But there's another trend, as well. Mainframes, VAXen, PDP-11s, and so on were multiuser and multipurpose (even if, in some cases, you could only load one card stack at a time). Then came distributed computing, and the computing power was split between the client and the server 00 notwithstanding diskless workstations and the whole "the network is the computer" thing. This meant that the resources were being dedicated: some for the local work, some for the remote, and they weren't easily transferable.
Unix servers would often be centrally used – covering whole departments – but as time went on, enterprises split them for particular purposes, such as storage, processing, routing, mail, and more. Windows servers became even more granular, depending on how much they could handle at one time. Add in high availability requirements, and you suddenly had hundreds of servers to go with hundreds of endpoints.
This is about the time where logging and monitoring got complicated. Keeping clocks in sync and deduping the huge amount of similar data generated by each of those systems are just some of the challenges that gave rise to the industry we now know and love: log management. We're just now starting to figure out how to monitor mobile devices in a scalable and flexible manner.
Things only got worse when VMs came along. Cheap and easy to spin up and down, like blowing bubbles, these systems not only have to be monitored in and of themselves, but their lifetimes and hypervisor management need coverage, as well. Their great advantage is being dynamic, but a dynamic environment also means more things are happening – and when more things are happening, there's more to monitor. It's easier to monitor one big lumbering elephant than it is a thousand squirrels, but what we've got here, right now, are squirrels.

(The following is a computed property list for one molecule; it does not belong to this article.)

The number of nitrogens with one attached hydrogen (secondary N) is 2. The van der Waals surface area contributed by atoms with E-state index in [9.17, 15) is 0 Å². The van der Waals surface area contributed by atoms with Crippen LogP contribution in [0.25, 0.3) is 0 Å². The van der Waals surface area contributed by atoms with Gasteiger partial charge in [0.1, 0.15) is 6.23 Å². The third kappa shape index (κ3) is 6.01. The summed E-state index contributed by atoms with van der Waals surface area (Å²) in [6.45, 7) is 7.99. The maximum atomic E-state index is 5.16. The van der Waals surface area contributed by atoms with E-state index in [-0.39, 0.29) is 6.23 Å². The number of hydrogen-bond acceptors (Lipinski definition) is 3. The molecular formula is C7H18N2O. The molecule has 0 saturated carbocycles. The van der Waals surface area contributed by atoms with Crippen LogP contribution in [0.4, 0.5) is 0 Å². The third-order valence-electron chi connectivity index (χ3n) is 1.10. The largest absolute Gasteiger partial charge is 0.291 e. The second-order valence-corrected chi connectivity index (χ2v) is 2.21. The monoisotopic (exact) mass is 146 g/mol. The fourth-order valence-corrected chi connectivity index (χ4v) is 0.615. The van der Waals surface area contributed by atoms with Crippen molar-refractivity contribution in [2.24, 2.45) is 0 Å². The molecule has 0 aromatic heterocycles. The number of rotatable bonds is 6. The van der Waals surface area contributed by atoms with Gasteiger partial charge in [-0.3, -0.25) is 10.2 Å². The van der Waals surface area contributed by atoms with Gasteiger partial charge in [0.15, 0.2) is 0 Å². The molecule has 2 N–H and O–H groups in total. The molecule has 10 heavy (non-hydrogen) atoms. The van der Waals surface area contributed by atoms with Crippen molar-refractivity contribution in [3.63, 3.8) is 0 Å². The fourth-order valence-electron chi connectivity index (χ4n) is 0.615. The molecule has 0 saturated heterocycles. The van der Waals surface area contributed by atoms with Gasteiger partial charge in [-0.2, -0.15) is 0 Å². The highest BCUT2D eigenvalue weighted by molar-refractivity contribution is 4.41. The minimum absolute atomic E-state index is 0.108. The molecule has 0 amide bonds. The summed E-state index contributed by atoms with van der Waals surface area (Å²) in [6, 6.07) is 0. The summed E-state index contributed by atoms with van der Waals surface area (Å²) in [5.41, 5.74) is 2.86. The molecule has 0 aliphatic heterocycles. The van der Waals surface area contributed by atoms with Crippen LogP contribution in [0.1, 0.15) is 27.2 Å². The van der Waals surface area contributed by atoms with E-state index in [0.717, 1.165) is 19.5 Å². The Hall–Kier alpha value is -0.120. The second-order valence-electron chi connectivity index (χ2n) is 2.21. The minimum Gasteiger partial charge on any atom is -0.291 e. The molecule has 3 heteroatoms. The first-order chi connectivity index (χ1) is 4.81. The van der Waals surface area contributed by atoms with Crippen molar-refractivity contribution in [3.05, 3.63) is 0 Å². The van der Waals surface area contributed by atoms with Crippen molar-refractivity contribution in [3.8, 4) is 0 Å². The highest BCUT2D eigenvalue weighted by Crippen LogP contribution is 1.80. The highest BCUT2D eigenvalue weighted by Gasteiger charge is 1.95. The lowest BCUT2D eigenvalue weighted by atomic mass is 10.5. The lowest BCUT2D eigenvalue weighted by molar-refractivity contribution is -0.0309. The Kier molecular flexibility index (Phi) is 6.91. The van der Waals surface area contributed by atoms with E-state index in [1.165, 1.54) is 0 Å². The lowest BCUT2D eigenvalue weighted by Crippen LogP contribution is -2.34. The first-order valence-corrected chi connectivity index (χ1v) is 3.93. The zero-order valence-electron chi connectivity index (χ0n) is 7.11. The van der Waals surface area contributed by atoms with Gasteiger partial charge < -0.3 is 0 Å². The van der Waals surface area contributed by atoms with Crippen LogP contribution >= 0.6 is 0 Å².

Now we even have the concept of micro-VMs, where individual processes and tasks are wrapped and managed separately. If you thought VM sprawl was a problem now, wait until you have to track events associated with security policies for, say, each tab of your browser. And don't forget the Internet of Things, in which all our millions, or perhaps undecillions, of smart components might require some sort of monitoring.
We're getting to the point where, as Jonathan Swift once wrote:
So, naturalists observe, a flea
Has smaller fleas that on him prey;
And these have smaller still to bite 'em;
And so proceed ad infinitum.
Increasing granularity of computing may be good for performance, and it may be good for some aspects of security, but it's not good for everything. If security monitoring is going to have to address the problem of infinite fleas, then we'd better get cracking.
Wendy Nather is Research Director of the Enterprise Security Practice at the independent analyst firm 451 Research. You can find her on Twitter as @451wendy.